Panda Bear
Paw Tracks

It’s not another Person Pitch, and yes, “hardcore” fans of that record may have been a bit disappointed, but therein lies the beauty of Noah Lennox’s fourth solo album. Where Person Pitch was raucous, chaotic and full of surprises, Tomboy is darker, deliberate and slightly tamer—adjectives until now I never thought I’d use to describe anything relating to Animal Collective. However, Lennox has infused these comparatively subdued songs with a depth that always seemed to hide behind rebellious bursts and formulaic crescendos on previous albums. Full of beautifully layered vocals set amidst hazy, and at times, frantic backdrops, Tomboy is quintessential Panda Bear (on sedatives)—completely hypnotic and strangely addicting. JF

Fat Possum

It’s nearly impossible to mention the London-based four-piece Yuck without mentioning the obvious influences of bands like Dinosaur Jr, Smashing Pumpkins and My Bloody Valentine strained through their fuzzy guitars. There’s the wall of sound, dreamy guitars and lazy vocals of the seven-minute “Rubber” for residents of Sonic Youth’s Daydream Nation, and even the sunny pop of “Georgia” has a tinge of melancholy and nostalgic wistfulness, as if mourning its ’90s predecessors’ passing. Yet the band’s fresh energy defies easy categorization, as vocalist Daniel Blumberg in “Stutter” proclaims, “Time is on the outside looking in.” JR

Northren Psych
Columbus Discount

After a notable hiatus from recording and performing, the poet laureate of the Columbus rock underground, Ron House, returned in 2011 with his first new band since forming the Thomas Jefferson Slave Apartments almost two decades ago. To say that Psandwich and the band’s excellent debut LP, Northren Psych (the spelling is intentional) represents a mellowing for House would be disingenuous and wrong. His voice remains as cantankerous as ever, like an extremely brilliant and articulate toddler on an epic rant about the vicissitudes of art and life. And his new backing band (comprised entirely of musicians he hardly knew let alone ever played with) offers sprawling, jagged walls of distortion over which House can serve up his barroom treatises. Still, Psandwich signals a new direction—or at least new possibilities—for a legend thought to have called it a day. As one of the song titles here suggests, House still has something to prove... and nothing to lose. NK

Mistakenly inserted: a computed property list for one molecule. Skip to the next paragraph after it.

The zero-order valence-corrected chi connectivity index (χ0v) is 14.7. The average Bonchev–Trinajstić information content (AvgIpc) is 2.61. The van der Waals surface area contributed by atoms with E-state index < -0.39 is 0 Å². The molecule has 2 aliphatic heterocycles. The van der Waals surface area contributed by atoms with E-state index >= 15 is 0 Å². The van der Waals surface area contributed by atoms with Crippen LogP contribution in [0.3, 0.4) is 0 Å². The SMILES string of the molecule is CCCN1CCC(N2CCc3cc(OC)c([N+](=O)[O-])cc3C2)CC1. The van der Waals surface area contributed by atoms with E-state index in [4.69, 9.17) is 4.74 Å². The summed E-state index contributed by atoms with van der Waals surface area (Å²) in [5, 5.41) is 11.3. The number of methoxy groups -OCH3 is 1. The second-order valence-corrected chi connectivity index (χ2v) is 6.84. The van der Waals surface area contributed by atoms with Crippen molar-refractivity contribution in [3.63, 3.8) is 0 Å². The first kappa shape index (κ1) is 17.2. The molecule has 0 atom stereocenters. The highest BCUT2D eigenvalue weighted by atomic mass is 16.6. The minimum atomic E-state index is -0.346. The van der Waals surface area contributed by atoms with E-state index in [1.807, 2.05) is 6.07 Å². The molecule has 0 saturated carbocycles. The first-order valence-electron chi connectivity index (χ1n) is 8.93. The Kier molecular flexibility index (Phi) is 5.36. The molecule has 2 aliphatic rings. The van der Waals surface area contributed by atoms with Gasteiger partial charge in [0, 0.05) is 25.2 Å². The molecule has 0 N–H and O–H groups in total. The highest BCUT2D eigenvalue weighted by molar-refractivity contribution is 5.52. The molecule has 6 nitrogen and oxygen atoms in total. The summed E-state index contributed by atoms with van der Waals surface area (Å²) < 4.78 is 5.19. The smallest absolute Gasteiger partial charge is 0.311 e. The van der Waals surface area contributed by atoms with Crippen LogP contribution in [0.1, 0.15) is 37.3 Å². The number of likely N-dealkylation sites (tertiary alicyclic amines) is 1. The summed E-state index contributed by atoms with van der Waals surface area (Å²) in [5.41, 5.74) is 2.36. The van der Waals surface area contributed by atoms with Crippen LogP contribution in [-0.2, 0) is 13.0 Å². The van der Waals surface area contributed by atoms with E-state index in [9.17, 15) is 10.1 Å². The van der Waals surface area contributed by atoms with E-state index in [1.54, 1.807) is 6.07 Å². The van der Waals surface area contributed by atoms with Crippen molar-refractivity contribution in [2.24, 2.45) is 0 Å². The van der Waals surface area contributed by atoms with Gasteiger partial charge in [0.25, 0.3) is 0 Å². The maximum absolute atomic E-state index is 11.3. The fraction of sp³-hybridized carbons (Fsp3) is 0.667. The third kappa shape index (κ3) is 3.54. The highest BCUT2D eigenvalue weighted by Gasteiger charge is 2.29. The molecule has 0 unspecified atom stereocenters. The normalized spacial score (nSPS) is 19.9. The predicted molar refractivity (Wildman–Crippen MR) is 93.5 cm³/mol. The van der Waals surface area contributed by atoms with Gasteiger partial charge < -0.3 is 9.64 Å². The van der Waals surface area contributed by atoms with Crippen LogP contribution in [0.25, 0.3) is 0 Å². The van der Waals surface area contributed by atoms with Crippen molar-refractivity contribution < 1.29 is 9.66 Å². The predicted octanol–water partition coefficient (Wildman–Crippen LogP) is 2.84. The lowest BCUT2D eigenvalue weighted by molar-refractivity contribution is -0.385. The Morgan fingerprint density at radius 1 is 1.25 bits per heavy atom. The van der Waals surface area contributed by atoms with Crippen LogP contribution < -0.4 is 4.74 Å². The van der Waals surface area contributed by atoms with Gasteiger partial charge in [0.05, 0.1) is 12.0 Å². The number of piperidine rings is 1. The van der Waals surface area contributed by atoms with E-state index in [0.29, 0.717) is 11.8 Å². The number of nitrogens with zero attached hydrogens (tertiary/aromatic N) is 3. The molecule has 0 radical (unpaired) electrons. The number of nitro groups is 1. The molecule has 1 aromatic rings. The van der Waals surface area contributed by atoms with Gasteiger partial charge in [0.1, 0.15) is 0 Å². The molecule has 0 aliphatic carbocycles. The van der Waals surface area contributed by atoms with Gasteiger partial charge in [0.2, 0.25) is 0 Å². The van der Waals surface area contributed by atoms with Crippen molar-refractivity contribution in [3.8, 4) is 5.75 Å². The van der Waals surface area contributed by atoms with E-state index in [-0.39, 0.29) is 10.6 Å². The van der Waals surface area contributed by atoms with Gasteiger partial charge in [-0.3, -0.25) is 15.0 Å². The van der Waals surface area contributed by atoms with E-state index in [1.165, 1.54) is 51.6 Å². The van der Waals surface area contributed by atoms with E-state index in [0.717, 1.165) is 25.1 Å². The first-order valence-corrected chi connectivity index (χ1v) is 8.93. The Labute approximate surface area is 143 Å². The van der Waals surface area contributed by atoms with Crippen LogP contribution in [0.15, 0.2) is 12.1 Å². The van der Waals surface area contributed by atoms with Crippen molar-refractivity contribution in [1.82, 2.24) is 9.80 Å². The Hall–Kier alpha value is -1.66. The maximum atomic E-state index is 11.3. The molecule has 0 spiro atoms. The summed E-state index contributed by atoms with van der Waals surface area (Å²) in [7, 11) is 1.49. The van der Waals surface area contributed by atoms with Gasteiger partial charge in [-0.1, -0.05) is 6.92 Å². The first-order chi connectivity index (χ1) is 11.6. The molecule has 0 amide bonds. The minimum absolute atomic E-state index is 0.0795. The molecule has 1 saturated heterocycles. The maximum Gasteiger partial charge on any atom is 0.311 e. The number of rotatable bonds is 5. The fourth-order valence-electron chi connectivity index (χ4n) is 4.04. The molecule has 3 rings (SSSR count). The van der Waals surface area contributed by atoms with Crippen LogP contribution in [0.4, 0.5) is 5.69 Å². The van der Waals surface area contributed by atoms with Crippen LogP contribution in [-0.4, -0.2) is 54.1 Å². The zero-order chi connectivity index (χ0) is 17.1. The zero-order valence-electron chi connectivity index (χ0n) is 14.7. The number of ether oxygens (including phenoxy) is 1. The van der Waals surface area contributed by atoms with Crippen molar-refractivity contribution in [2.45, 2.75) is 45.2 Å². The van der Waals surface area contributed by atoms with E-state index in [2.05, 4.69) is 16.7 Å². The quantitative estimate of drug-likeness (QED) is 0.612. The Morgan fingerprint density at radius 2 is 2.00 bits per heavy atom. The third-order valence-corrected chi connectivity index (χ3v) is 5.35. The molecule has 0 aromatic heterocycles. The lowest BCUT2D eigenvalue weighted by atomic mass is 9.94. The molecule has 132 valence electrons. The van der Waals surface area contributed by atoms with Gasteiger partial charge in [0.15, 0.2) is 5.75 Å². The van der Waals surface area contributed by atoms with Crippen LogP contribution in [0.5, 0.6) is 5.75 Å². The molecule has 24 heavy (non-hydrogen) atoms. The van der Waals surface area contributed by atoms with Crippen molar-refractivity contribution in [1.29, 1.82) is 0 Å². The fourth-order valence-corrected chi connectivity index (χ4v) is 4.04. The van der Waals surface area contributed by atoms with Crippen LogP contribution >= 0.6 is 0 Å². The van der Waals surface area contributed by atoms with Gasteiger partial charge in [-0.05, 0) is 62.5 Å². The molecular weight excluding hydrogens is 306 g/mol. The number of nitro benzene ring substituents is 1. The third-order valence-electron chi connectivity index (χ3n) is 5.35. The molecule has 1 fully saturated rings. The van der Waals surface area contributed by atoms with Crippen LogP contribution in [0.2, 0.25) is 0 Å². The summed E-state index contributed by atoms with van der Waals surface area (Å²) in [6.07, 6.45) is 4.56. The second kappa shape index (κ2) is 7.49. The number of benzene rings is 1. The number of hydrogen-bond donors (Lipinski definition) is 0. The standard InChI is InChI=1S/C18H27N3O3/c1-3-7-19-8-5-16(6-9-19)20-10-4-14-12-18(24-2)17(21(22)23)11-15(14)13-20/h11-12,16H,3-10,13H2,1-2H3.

Fleet Foxes
Helplessness Blues
Sub Pop

In an excellent piece for the AV Club, Steven Hyden called 2011 “the year of boring,” identifying Fleet Foxes as one of the bands leading the pack. Hyden didn’t say boring was bad necessarily; he merely defined it as a series of musical attributes that go down smooth to broad audiences. And in a sense, he’s right about Fleet Foxes: Helplessness Blues is not a particularly challenging, experimental, or confrontational album. But it is a gorgeous and intricate Astral Weeks–inspired slice of folk that could melt the heart of the crustiest punk. Is this the dawn of a post-genre world? Probably not. But while a million NPR listeners can be wrong, they got it right with Helplessness Blues. DH

Kurt Vile
Smoke Ring for My Halo

The inconspicuous essence of Kurt Vile’s sure to be deemed masterpiece is not meant to neck-grab or even palm-clasp you into it. It’s 12:45am ruminating folk, best left to your weakest mood points on the rainiest nights. Vile wants to be alone too, or so it seems. Like most such strumming that doesn’t instantly warble “lame hippie,” Vile has true brimming talent and personality that, like all the greats to which he’s inevitably compared (Dylan, Springsteen, Westerberg), he tries hard to schlub over with hunched shoulders, farmhouse hibernating, and mystery cultivating. Also like those comparable greats, Vile somehow adds something about as “new” as any such singer-songwriter can conjure at this point, with a jangly guitar swelling style, subtly snotty singing, and that misty vibe. And the songs are simply gorgeous while tuned into a garage rock–sprung understanding of raw recording. ED